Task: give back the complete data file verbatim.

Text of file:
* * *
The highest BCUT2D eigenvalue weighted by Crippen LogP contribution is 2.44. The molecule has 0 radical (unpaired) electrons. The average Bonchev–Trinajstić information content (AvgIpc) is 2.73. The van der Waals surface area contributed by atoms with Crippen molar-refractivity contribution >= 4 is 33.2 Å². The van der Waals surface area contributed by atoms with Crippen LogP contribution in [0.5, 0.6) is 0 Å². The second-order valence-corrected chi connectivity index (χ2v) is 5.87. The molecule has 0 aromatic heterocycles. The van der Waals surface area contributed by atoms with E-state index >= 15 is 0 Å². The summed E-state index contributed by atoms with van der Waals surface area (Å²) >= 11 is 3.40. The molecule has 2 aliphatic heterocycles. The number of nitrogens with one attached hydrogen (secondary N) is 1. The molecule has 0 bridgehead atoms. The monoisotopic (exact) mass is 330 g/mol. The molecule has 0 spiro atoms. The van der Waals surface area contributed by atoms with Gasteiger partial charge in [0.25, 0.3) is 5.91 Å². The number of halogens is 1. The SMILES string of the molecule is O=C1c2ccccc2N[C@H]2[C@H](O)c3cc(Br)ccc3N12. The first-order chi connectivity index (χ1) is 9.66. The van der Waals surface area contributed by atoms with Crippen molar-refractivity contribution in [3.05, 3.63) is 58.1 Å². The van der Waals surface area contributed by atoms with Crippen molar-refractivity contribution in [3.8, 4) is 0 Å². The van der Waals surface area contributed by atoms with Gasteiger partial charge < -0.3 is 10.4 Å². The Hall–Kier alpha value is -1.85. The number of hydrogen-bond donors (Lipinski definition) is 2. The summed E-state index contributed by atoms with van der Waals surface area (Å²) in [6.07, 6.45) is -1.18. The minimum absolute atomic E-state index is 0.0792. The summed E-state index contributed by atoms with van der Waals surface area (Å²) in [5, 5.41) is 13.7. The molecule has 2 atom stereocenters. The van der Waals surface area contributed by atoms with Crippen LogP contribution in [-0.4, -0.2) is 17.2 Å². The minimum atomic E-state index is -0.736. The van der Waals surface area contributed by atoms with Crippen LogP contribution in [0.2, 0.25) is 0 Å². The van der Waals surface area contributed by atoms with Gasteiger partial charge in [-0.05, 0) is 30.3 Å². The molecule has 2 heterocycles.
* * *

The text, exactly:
The highest BCUT2D eigenvalue weighted by Crippen LogP contribution is 2.44. The molecule has 0 radical (unpaired) electrons. The average Bonchev–Trinajstić information content (AvgIpc) is 2.73. The van der Waals surface area contributed by atoms with Crippen molar-refractivity contribution >= 4 is 33.2 Å². The van der Waals surface area contributed by atoms with Crippen LogP contribution in [0.5, 0.6) is 0 Å². The second-order valence-corrected chi connectivity index (χ2v) is 5.87. The molecule has 0 aromatic heterocycles. The van der Waals surface area contributed by atoms with E-state index >= 15 is 0 Å². The summed E-state index contributed by atoms with van der Waals surface area (Å²) >= 11 is 3.40. The molecule has 2 aliphatic heterocycles. The number of nitrogens with one attached hydrogen (secondary N) is 1. The molecule has 0 bridgehead atoms. The monoisotopic (exact) mass is 330 g/mol. The molecule has 0 spiro atoms. The van der Waals surface area contributed by atoms with Gasteiger partial charge in [0.25, 0.3) is 5.91 Å². The number of halogens is 1. The SMILES string of the molecule is O=C1c2ccccc2N[C@H]2[C@H](O)c3cc(Br)ccc3N12. The first-order chi connectivity index (χ1) is 9.66. The van der Waals surface area contributed by atoms with Crippen molar-refractivity contribution in [3.05, 3.63) is 58.1 Å². The van der Waals surface area contributed by atoms with Crippen molar-refractivity contribution in [3.8, 4) is 0 Å². The van der Waals surface area contributed by atoms with Gasteiger partial charge < -0.3 is 10.4 Å². The Hall–Kier alpha value is -1.85. The number of hydrogen-bond donors (Lipinski definition) is 2. The summed E-state index contributed by atoms with van der Waals surface area (Å²) in [6.07, 6.45) is -1.18. The minimum absolute atomic E-state index is 0.0792. The summed E-state index contributed by atoms with van der Waals surface area (Å²) in [5, 5.41) is 13.7. The molecule has 2 atom stereocenters. The van der Waals surface area contributed by atoms with Crippen LogP contribution in [-0.4, -0.2) is 17.2 Å². The minimum atomic E-state index is -0.736. The van der Waals surface area contributed by atoms with Crippen LogP contribution in [0.2, 0.25) is 0 Å². The van der Waals surface area contributed by atoms with Gasteiger partial charge in [-0.05, 0) is 30.3 Å². The molecule has 2 heterocycles.